SHIBUYA Norio NIIGATA COLLEGE OF MEDICAL TECHNOLOGY, ASSOCIATE PROFESSOR, 助教授
TSUCHIYA Yasuo GRADUATE SCHOOL OF MEDICAL AND DENTAL SCIENCES, ASSISTANT, 大学院・医歯学総合研究科, 助手 (60334679)
NAKAMURA Kazutoshi GRADUATE SCHOOL OF MEDICAL AND DENTAL SCIENCES, LECTURER, 大学院・医歯学総合研究科, 講師 (70207869)
|Budget Amount *help
¥3,500,000 (Direct Cost: ¥3,500,000)
Fiscal Year 2002: ¥1,500,000 (Direct Cost: ¥1,500,000)
Fiscal Year 2001: ¥2,000,000 (Direct Cost: ¥2,000,000)
From more than 10 years, we have been conducting epidemiological studies on gallbladder cancer in Chile, where the mortality for gallbladder cancer was reportedly the highest in the world. We have found that the mutagenic activity of Chilean bile collected from the cholecyst ectomized patients with gallstones was strong in terms of the numbers of revertant colonies in the Ames assay, as compared with those of biles collected from the patients with gallstones in Niigata and Kochi in Japan. Along with the studies in Chile, we discovered that free fatty acids (FFA), such as palmitoleic acid, oleic acid, linoleic acid, linolenic acid and arachidonic acid, inhibited the mutagenic activity of bile, when the mutagenicity of blue rayon adsorbate was tested by the Ames test. Inhibiting effects of mutagenicity were found among unsaturated free fatty acids and we designated them as inhibitory free fatty acids (IFFA). Based on these findings, we conducted the studies on the concentrations of FFA a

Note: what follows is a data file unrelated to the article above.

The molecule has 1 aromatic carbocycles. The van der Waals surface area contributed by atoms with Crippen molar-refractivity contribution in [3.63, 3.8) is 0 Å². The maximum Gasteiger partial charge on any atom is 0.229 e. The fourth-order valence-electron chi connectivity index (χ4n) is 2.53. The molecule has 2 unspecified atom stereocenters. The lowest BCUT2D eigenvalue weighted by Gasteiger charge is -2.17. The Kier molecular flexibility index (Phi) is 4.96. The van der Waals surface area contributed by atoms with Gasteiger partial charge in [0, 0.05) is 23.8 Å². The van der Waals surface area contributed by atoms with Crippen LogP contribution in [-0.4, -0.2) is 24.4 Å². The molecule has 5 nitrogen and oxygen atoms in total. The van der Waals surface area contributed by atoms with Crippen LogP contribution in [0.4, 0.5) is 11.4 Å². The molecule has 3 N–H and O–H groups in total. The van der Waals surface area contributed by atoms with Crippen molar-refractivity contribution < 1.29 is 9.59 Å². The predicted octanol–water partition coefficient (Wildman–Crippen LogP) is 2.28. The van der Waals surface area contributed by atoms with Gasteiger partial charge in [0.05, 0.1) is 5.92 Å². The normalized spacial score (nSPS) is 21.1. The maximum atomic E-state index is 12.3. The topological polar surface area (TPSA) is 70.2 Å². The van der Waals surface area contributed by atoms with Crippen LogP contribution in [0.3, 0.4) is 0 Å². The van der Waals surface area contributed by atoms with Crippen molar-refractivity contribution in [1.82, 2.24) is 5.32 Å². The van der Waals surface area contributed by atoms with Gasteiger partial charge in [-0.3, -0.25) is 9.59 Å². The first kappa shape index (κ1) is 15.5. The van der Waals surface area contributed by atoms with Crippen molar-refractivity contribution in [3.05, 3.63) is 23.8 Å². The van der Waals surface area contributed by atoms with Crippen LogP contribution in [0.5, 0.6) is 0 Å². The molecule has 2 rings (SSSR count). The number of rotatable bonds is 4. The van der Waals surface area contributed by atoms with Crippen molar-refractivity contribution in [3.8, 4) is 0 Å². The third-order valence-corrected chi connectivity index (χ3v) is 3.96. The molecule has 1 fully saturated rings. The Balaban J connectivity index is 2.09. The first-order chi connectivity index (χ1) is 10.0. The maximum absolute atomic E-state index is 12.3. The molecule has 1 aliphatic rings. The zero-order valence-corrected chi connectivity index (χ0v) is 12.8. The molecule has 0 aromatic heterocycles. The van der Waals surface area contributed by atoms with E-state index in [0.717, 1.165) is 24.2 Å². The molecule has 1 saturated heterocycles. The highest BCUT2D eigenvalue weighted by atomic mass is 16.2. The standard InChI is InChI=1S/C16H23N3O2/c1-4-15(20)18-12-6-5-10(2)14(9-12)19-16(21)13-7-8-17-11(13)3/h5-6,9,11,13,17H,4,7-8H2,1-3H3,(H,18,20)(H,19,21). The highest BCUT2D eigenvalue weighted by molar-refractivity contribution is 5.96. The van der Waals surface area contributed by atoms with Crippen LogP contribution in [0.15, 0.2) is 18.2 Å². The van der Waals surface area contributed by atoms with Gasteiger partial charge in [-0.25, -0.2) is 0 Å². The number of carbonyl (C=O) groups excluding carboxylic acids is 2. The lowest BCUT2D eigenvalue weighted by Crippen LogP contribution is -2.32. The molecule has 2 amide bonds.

nd IFFA in Chilean human bile collected from the patients with gallstones in order to know whether the concentrations of IFFA is lower in the prevalent area of gallbladder cancer in the world.
During the period between 2001 and 2002, we collected the bile samples from the patients who were surgically operated on for gallstones in Chile. Informed consents, which form had been approved by the Ethics Committee in Chile were obtained prior to the operation. We collected 21 and 129 samples of human bile from the male and female patients, respectively. The bile samples were stored at -20 degrees in Centigrade until use. FFA analysis was made by using an HPLC method.
Of 150 samples of human bile as a total, the concentrations of FFA were 6498.7±7686.1μ mol/l and those of IFFA were 4117.4±5719.6μ mol/l and the ratio of IFFA/FFA was 0.569±0.170. It was found that the concentrations of FFA and IFFA were significantly higher than those in Japanese samples, but the proportion of IFFA/FFA was almost equal to that of Japan (Japanese data not shown here). The proportions of palmitoleic and linoleic acids, however, were 1.9±3.9% and 1.8±5.6% respectively and they were found to be lower than 3.9±2.3 and 5.3±2.9 in Niigata, Japan. Further studies should be conducted to test how the low proportion of IFFA, such as palmitoleic and linoleic acids were observed in Chile. Less